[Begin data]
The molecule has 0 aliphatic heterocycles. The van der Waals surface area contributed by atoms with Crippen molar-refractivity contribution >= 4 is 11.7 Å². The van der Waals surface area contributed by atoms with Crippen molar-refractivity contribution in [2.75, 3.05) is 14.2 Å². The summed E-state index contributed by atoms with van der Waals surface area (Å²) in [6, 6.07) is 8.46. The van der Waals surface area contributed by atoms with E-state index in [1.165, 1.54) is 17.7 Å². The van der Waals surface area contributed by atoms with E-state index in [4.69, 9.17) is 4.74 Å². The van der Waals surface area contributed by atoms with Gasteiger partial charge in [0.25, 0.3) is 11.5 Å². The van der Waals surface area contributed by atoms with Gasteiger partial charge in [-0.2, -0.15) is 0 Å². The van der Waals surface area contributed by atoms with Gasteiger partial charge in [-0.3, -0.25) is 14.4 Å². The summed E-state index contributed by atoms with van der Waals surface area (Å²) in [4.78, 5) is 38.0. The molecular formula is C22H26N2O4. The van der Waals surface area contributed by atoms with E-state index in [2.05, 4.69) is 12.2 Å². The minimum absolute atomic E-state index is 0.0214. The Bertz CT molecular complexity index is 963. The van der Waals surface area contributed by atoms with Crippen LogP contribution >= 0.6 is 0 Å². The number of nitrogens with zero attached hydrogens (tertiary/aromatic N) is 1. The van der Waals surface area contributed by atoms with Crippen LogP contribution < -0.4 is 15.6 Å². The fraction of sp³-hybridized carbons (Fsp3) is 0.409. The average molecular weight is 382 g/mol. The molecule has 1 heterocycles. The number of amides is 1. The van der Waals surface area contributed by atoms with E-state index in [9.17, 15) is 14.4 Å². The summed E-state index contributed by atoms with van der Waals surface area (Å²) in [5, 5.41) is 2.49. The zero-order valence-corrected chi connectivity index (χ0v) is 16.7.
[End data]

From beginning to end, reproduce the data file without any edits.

The molecule has 0 aliphatic heterocycles. The van der Waals surface area contributed by atoms with Crippen molar-refractivity contribution >= 4 is 11.7 Å². The van der Waals surface area contributed by atoms with Crippen molar-refractivity contribution in [2.75, 3.05) is 14.2 Å². The summed E-state index contributed by atoms with van der Waals surface area (Å²) in [6, 6.07) is 8.46. The van der Waals surface area contributed by atoms with E-state index in [1.165, 1.54) is 17.7 Å². The van der Waals surface area contributed by atoms with E-state index in [4.69, 9.17) is 4.74 Å². The van der Waals surface area contributed by atoms with Gasteiger partial charge in [0.25, 0.3) is 11.5 Å². The van der Waals surface area contributed by atoms with Gasteiger partial charge in [-0.2, -0.15) is 0 Å². The van der Waals surface area contributed by atoms with Gasteiger partial charge in [-0.3, -0.25) is 14.4 Å². The summed E-state index contributed by atoms with van der Waals surface area (Å²) in [4.78, 5) is 38.0. The molecular formula is C22H26N2O4. The van der Waals surface area contributed by atoms with E-state index in [2.05, 4.69) is 12.2 Å². The minimum absolute atomic E-state index is 0.0214. The Bertz CT molecular complexity index is 963. The van der Waals surface area contributed by atoms with Crippen LogP contribution >= 0.6 is 0 Å². The number of nitrogens with zero attached hydrogens (tertiary/aromatic N) is 1. The van der Waals surface area contributed by atoms with Crippen LogP contribution < -0.4 is 15.6 Å². The fraction of sp³-hybridized carbons (Fsp3) is 0.409. The average molecular weight is 382 g/mol. The molecule has 1 heterocycles. The number of amides is 1. The van der Waals surface area contributed by atoms with E-state index in [9.17, 15) is 14.4 Å². The summed E-state index contributed by atoms with van der Waals surface area (Å²) in [5, 5.41) is 2.49. The zero-order valence-corrected chi connectivity index (χ0v) is 16.7.